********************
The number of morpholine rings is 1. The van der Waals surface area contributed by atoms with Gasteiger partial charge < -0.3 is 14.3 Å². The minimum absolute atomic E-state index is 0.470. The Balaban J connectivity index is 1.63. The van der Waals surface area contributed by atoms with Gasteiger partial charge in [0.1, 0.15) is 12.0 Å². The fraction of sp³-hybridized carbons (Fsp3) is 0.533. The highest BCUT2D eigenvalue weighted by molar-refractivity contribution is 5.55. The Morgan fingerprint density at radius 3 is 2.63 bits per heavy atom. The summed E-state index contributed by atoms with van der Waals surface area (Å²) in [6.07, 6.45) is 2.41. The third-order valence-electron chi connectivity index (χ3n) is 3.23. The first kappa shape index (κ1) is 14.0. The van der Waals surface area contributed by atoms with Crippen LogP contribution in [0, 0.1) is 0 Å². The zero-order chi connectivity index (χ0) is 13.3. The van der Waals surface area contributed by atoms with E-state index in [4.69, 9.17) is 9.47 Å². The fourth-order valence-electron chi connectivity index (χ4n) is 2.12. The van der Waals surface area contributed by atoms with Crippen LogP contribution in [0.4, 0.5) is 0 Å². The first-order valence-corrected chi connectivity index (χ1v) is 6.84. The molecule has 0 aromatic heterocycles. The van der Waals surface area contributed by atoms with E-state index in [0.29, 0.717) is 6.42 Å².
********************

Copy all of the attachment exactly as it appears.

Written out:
The number of morpholine rings is 1. The van der Waals surface area contributed by atoms with Gasteiger partial charge < -0.3 is 14.3 Å². The minimum absolute atomic E-state index is 0.470. The Balaban J connectivity index is 1.63. The van der Waals surface area contributed by atoms with Gasteiger partial charge in [0.1, 0.15) is 12.0 Å². The fraction of sp³-hybridized carbons (Fsp3) is 0.533. The highest BCUT2D eigenvalue weighted by molar-refractivity contribution is 5.55. The Morgan fingerprint density at radius 3 is 2.63 bits per heavy atom. The summed E-state index contributed by atoms with van der Waals surface area (Å²) in [6.07, 6.45) is 2.41. The third-order valence-electron chi connectivity index (χ3n) is 3.23. The first kappa shape index (κ1) is 14.0. The van der Waals surface area contributed by atoms with Crippen LogP contribution in [0, 0.1) is 0 Å². The zero-order chi connectivity index (χ0) is 13.3. The van der Waals surface area contributed by atoms with E-state index in [4.69, 9.17) is 9.47 Å². The fourth-order valence-electron chi connectivity index (χ4n) is 2.12. The van der Waals surface area contributed by atoms with Crippen LogP contribution in [0.4, 0.5) is 0 Å². The first-order valence-corrected chi connectivity index (χ1v) is 6.84. The molecule has 0 aromatic heterocycles. The van der Waals surface area contributed by atoms with E-state index in [0.29, 0.717) is 6.42 Å².